[Agda] How does level polymorphism fit into a valid type theory? (from "More universe polymorphism")

Darryl McAdams psygnisfive at yahoo.com
Mon Jul 1 20:58:59 CEST 2013

Do levels really have to be things at all? If we think of levels as merely/purely syntactic elements of the type theory, then it seems like the relational judgment "type_n" that Martin mentions would sidestep the issue entirely. Levels would no more exist in the model then ":" and "valid-context" do.
- darryl

 From: Peter Hancock <hancock at spamcop.net>
To: agda at lists.chalmers.se 
Sent: Monday, July 1, 2013 2:30 PM
Subject: Re: [Agda] How does level polymorphism fit into a valid type theory? (from "More universe polymorphism")

On 01/07/2013 17:04, Martin Escardo wrote:
> Ok, I understand, Guillaume. The crucial thing, in your formulation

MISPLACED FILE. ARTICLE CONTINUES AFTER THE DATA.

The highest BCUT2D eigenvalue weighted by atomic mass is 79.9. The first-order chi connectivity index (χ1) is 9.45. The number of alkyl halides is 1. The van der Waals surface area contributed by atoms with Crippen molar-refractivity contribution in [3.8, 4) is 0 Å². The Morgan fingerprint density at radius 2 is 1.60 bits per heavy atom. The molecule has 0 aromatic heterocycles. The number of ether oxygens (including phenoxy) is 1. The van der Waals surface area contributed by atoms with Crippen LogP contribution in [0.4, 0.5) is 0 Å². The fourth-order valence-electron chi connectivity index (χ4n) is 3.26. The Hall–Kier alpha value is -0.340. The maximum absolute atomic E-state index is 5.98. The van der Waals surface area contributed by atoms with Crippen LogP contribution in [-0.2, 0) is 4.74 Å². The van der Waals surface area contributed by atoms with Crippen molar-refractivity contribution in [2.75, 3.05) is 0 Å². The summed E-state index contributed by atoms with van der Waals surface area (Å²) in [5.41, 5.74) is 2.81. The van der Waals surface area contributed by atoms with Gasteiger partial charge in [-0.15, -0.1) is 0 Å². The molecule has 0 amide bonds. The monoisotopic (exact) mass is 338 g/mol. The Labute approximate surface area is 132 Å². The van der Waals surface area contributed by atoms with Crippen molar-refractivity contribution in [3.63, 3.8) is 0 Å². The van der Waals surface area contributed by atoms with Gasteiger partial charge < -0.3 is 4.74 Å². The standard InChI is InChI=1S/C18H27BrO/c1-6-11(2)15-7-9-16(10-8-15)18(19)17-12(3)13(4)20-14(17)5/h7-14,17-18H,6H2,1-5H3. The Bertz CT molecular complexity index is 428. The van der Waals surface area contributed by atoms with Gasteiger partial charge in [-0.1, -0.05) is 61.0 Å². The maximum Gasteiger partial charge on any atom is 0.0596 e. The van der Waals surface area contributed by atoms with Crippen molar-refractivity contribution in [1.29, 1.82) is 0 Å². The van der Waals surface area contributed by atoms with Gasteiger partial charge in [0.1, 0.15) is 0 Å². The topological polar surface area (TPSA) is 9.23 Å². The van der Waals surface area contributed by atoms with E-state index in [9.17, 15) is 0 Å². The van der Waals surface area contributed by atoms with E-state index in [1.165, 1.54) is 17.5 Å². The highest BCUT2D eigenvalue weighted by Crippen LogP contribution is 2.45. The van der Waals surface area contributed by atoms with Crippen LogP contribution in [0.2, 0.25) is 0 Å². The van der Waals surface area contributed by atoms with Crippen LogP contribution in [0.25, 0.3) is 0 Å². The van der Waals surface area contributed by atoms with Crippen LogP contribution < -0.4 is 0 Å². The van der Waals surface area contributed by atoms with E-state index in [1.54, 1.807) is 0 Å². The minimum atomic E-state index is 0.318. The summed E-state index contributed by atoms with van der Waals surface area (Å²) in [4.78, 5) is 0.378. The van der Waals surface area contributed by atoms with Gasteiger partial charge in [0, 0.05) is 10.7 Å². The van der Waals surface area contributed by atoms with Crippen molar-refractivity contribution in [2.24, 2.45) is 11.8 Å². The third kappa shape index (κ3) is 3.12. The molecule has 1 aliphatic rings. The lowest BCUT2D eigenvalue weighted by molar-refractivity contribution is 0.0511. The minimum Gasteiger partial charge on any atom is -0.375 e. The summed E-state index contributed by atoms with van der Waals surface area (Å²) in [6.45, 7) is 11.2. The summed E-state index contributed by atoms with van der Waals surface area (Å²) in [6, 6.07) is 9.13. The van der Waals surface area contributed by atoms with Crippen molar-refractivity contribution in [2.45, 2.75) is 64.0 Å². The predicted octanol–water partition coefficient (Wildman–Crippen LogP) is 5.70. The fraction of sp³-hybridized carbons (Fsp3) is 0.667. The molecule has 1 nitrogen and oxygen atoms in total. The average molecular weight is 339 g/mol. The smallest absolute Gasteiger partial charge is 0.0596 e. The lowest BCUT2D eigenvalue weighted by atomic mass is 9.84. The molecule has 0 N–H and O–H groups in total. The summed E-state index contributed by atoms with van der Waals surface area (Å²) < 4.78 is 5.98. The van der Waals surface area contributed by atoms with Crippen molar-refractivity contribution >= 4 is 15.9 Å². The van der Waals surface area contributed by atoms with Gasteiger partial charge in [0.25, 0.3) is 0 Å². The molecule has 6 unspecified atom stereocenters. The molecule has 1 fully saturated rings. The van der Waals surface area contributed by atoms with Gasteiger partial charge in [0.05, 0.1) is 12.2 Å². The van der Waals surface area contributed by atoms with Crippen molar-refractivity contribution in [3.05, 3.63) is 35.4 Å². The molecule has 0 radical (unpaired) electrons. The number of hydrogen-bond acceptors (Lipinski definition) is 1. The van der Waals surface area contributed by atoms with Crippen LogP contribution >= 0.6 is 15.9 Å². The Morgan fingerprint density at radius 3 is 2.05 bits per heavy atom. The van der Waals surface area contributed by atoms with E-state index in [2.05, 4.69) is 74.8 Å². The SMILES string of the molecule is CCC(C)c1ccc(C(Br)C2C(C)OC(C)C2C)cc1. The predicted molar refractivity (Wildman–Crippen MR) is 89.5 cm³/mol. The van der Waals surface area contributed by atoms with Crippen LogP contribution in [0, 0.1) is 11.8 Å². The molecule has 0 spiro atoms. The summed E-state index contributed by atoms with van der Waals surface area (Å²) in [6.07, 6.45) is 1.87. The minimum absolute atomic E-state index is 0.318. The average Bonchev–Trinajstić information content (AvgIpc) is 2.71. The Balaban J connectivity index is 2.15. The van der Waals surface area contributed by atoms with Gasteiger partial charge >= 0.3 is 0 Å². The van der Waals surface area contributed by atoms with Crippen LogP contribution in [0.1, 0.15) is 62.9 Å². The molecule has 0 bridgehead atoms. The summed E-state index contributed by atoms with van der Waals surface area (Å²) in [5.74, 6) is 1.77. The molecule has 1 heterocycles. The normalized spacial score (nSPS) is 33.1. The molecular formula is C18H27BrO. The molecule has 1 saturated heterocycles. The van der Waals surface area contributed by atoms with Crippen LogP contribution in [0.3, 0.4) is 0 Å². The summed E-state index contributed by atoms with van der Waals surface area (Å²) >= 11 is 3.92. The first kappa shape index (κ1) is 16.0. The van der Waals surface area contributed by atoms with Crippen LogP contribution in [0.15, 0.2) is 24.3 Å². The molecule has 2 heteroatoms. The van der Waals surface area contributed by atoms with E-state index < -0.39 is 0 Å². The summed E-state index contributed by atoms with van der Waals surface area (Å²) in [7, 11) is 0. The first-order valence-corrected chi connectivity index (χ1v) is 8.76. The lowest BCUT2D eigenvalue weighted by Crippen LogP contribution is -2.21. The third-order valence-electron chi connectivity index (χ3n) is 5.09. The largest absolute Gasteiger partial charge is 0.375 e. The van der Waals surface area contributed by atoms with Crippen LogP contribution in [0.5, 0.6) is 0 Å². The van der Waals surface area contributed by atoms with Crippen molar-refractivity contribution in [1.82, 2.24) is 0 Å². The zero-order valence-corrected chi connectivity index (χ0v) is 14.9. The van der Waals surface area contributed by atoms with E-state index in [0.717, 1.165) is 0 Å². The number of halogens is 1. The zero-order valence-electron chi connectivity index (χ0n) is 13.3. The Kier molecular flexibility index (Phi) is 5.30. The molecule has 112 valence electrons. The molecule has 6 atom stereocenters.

> below of transfinite universes, is that Level is a type but cannot
> live in a universe, right? (So it doesn't have a type.)

In set theory, ordinals (that index the cumuluative hierarchy)
form a class, just like sets.   So, they don't live in any universe,
at least not in the sense of a Grothendieck universe.  They are
"commensurate" with the notion of set itself.

The notion of "set" (or whatever you want to call it)
is inexpressible in Agda. That is why Martin-Lof (and G. Brunerie)
proposes a judgement form for it different from a : A.  If Agda
had the notion of set, by the same token, it would have a coherent
notion of level.

One hundred years ago, we had Principia mathematica, which was a
ramified theory, with "levels" (short circuited by reducibility,
but never mind).  Nobody knew what type they lived in, or what the
level of that type should be.  It seems to me that in 100 years,
we have travelled precisely nowhere.

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